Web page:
Fatigue: Fatigue can affect employment, quality of life, and cognitive abilities. By addressing those things that tend to cause fatigue, a healthcare provider can often assist at reducing fatigue levels. Fatigue may also be reduced with exercise, strategies to conserve energy, and behavioral and drug therapy.

Sensory problems: These include numbness and pain. Pain, which may cluster with cognitive problems, can be neuropathic (caused by damage to the nervous system), inflammatory, secondary to other MS problems, or unrelated to MS. Treatment is guided by the cause of pain.
Cognitive problems: These problems typically occur later in MS and include difficulties with information-processing speed, memory, and executive function (planning, attention, managing multiple tasks, etc.). Cognitive problems can affect employment, activities of daily living, and adherence to prescribed medications and rehabilitation activities. Treatment involves ruling out other factors that affect cognition and then creating a coping plan that may involve behavioral therapy, physical and mental exercise, and drug therapy.

Mood disorders: Major depressive disorder and anxiety are common and occur early in the disease course. Therapy may include drug treatment, psychotherapy, and exercise.
Bladder problems: These are common in later stages of MS and can lead to social isolation. Treatments include proper hydration, antibiotics, bladder training, medication, nerve stimulation, and sometimes catheterization, which are all aimed at achieving continence, improving quality of life, preventing infection, and protecting the kidneys.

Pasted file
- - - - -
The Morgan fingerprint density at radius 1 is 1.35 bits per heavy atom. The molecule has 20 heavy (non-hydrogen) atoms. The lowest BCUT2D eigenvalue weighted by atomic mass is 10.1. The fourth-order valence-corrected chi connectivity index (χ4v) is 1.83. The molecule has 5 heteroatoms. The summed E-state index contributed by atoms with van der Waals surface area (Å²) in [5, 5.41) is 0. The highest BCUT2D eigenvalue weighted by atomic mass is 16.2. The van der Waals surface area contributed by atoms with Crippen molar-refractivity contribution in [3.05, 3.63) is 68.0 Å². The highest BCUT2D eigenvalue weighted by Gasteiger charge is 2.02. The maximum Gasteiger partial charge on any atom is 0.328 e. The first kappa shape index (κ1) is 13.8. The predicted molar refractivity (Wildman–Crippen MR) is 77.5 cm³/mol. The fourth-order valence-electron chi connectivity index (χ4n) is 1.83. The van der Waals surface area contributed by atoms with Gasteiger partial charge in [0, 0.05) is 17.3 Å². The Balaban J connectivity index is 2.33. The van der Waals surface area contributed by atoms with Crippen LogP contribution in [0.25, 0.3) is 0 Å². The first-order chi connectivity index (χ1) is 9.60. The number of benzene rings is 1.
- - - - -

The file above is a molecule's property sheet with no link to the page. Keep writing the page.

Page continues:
Spasticity: Spasticity can cause pain, posture problems, limited mobility, and other problems. Management of spasticity includes physical therapy and certain medications.

Modifying your lifestyle choices to achieve wellness and reduce vascular risk factors is important for everyone, especially those with a neurological disease such as MS, because such modifications can improve brain health. Brain weight and volume change over time in everyone, however, the loss of brain volume occurs faster in people with MS. Proper diet, exercise, and avoiding smoking contribute to better brain health and are particularly important if you have MS. The following lifestyle considerations are important:

  • Weight: Obesity creates chronic, low-grade inflammation and can cause some degree of damage to the brain. Thus, maintaining optimal body weight if you have MS is important.
  • Smoking and alcohol use: Tobacco use can decrease the effectiveness of some MS drugs. More studies are needed to understand the interaction between alcohol use and MS, but if you have MS, you are urged to not smoke or consume excessive amounts of alcohol.